SNAP criticizes promotion of Baltimore's Catholic archbishop
Archbishop Edwin F. O'Brien has promoted by Pope Benedict. We feel that to reward O’Brien rubs salt into the wounds of clergy sex abuse victims.
Earlier this year, when notorious predator Fr. Laurence Brett was found dead in the Caribbean, O’Brien failed to initiate an investigation into whether diocesan officials helped to hide Brett from secular authorities. As the head of the military archdiocese, in a highly controversial move, O'Brien fired long time whistleblower and victims' advocate Fr. Tom Doyle just months before his retirement.
We have also urged O'Brian to explain why predators were allowed into the armed forces, why their crimes were kept secret and why whistleblowers who reported abuse were punished. He has not done so.
In essence, O’Brien has repeatedly failed to reach out to abuse survivors or to take real steps that would protect children. This sends a message to other church officials that those who shield and protect predators will be rewarded. Until those who protect wrong doers are punished, nothing will change.
(SNAP, the Survivors Network of those Abused by Priests, is the world’s oldest and largest support group for clergy abuse victims. SNAP was founded in 1988 and has more than 10,000 members. Despite the word “priest” in our title, we have members who were molested by religious figures of all denominations, including nuns, rabbis, bishops, and Protestant ministers. Our website is SNAPnetwork.org)
Contact - David Clohessy (314-566-9790 cell, [email protected]), Barbara Blaine (312-399-4747, [email protected]), Peter Isely (414-429-7259, [email protected]), Barbara Dorris (314-862-7688 home, 314-503-0003 cell,[email protected])
The Grand Hon: O'Brien Named Holy Sepulchre Chief
Not to sound like a broken record or anything... but what was expected is now official: at Roman Noon today, Pope Benedict tapped Archbishop Edwin O'Brien of Baltimore as Pro-Grand Master of the Equestrian Order of the Holy Sepulchre.
His move to Rome first revealed on these pages Saturday, the 72 year-old prelate -- now, in effect, a "Cardinal-in-Waiting" in advance of the next consistory (expected in late 2012) -- will comment on his transfer at a 10am press conference at the offices of the nation's oldest diocese, just across from the Basilica of the Assumption, American Catholicism's mother-church. As previously noted, O'Brien will remain apostolic administrator of the 500,000-member Baltimore church until his successor is installed, a period which could extend for close to a year, or even longer, given present conditions on the pipeline.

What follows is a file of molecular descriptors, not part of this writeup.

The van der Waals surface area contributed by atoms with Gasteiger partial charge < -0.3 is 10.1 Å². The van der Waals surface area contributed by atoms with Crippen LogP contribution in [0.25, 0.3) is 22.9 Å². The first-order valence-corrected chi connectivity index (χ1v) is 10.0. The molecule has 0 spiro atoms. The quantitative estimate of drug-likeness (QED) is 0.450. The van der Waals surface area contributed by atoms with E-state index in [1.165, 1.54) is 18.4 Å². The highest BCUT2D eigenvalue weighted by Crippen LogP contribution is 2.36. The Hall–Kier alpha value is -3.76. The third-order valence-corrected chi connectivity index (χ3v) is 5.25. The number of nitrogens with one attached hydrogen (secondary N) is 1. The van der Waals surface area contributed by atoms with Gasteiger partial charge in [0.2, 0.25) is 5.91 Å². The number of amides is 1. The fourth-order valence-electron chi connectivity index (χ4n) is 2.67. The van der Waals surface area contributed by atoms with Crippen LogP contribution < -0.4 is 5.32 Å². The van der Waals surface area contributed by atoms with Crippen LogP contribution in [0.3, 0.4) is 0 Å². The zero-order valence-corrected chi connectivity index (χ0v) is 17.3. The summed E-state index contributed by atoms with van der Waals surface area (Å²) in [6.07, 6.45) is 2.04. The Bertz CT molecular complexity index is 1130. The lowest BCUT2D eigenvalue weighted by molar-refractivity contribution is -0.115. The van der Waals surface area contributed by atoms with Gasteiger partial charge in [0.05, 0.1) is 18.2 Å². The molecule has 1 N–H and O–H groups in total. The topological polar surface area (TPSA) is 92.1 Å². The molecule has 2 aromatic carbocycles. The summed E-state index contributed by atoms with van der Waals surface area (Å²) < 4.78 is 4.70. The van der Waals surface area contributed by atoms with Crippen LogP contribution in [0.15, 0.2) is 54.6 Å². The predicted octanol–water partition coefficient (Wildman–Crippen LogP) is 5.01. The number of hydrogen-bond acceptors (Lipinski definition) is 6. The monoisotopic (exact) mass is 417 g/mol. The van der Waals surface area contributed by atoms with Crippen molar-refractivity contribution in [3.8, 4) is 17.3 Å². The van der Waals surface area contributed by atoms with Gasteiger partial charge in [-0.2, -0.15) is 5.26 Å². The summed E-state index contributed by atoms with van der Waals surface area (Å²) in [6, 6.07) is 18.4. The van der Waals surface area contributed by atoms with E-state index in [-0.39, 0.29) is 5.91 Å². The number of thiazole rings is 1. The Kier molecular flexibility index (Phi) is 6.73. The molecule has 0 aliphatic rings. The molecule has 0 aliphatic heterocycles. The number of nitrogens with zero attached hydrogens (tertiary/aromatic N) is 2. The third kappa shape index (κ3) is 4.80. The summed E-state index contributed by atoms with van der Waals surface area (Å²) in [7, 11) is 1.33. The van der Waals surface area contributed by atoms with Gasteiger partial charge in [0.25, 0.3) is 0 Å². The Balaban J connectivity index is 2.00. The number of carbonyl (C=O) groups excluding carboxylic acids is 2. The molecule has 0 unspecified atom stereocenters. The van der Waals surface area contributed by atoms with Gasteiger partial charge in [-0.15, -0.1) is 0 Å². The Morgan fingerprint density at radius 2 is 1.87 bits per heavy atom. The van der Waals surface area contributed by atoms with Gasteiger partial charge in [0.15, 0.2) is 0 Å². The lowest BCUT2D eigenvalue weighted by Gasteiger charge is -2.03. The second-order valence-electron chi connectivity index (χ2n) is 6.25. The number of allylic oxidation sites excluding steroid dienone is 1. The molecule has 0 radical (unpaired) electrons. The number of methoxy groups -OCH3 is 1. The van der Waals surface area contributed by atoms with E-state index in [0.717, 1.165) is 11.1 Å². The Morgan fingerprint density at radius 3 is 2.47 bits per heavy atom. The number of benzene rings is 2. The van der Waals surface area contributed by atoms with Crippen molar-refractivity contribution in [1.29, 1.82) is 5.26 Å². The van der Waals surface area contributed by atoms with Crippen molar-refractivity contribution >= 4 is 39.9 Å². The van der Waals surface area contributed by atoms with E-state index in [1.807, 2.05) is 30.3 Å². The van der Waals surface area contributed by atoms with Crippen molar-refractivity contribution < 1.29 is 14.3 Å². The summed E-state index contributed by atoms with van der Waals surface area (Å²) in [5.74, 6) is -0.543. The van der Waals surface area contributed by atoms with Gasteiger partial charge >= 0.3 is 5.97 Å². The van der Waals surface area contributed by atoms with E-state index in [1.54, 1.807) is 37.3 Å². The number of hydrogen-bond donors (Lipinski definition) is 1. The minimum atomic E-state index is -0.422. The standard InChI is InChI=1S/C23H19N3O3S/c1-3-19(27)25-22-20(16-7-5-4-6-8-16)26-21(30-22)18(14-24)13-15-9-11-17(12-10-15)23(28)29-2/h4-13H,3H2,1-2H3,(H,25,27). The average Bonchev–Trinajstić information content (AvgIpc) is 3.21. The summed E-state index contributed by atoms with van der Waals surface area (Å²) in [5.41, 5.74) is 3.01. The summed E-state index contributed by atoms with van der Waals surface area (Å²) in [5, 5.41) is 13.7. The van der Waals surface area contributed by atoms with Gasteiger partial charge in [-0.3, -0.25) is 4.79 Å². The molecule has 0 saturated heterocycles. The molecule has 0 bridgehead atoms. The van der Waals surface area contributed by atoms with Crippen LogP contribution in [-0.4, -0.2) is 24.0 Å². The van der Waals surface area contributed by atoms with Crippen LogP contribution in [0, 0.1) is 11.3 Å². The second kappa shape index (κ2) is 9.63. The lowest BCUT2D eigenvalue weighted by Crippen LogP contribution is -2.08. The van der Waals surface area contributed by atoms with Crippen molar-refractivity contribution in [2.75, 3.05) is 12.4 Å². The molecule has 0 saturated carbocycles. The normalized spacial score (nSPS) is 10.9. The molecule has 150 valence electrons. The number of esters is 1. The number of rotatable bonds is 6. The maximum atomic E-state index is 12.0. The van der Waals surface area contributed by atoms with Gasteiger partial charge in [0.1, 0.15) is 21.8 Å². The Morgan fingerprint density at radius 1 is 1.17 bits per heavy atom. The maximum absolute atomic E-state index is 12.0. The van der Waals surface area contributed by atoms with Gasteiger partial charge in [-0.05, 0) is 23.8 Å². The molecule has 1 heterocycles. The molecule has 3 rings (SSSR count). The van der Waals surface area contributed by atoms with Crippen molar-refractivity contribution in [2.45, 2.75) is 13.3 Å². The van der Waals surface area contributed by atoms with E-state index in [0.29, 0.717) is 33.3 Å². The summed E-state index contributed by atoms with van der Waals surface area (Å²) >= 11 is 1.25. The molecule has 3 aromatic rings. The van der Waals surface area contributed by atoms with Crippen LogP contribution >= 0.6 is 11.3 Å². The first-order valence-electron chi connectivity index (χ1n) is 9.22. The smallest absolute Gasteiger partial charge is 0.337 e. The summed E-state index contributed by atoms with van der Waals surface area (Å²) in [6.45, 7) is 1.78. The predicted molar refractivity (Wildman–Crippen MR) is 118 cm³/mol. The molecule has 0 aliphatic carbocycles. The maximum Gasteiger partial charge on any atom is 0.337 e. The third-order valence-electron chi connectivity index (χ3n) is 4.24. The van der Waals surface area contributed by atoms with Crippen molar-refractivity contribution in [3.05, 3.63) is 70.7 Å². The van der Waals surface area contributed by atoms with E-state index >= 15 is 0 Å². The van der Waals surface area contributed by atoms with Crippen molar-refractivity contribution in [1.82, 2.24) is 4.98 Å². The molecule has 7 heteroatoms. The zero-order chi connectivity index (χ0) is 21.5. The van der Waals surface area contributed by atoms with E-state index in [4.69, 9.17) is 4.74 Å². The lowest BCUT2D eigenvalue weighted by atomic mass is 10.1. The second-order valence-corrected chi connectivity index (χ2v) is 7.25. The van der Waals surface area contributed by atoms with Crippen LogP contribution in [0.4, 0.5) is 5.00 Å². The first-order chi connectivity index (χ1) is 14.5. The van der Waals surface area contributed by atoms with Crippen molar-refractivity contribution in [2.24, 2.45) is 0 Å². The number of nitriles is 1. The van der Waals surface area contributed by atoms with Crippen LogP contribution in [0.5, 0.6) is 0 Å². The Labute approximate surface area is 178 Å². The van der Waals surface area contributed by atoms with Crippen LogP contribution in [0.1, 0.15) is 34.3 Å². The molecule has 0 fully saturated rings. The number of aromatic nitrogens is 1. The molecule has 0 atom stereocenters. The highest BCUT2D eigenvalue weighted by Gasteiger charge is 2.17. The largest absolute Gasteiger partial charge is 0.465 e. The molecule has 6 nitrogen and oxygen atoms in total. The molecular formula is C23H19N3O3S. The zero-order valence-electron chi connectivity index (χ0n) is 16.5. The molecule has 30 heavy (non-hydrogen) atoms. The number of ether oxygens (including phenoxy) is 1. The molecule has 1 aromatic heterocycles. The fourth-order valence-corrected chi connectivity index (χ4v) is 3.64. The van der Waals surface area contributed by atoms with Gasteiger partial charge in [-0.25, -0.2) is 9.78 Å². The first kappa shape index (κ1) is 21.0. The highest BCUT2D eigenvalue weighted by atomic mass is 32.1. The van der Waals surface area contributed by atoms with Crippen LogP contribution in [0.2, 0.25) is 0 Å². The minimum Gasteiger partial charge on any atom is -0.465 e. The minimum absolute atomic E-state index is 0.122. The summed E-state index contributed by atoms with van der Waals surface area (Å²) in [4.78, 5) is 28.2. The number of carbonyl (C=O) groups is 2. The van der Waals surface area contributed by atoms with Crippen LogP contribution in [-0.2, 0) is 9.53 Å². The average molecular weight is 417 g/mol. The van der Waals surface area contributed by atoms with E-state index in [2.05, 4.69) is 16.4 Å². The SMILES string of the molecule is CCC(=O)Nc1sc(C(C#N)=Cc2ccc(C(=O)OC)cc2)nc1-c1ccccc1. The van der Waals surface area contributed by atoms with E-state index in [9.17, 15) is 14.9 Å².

On a historic note, for the first time since 1947, when Archbishop Michael Curley died after a 26-year tenure, the Premier See of these United States has fallen vacant -- and this time, due to an unprecedented departure for another post. Speaking of history, at just shy of 3 years and 11 months since his October 2007 installation, O'Brien's occupancy of John Carroll's chair becomes the briefest among Charm City's 15 archbishops since the founding father's immediate successor, the Jesuit Leonard Neale, died in a carriage accident in June 1817, barely 18 months after acceding to the reins on Carroll's own death.
The first prelate having been consecrated in England, in 1800 Neale -- then president of Georgetown College -- became the first bishop ordained on American soil following his appointment as coadjutor to Carroll.
A notably energetic figure -- he's exhorted his priests on the importance of personal fitness -- word from Rome emphatically adds that, despite the age of the millennium-old order's new chief, "this is not a 'retirement' appointment." O'Brien's enjoyment of travel, efficient management-style and savvy at navigating difficult geopolitical situations (a skill honed during his decade leading the archdiocese for the Military Services) are all expected to be employed to their fullest extent, both for the effectiveness of the order's work in the Holy Land, and to keep connected with the group's membership spread across the globe.
As ever, more to come.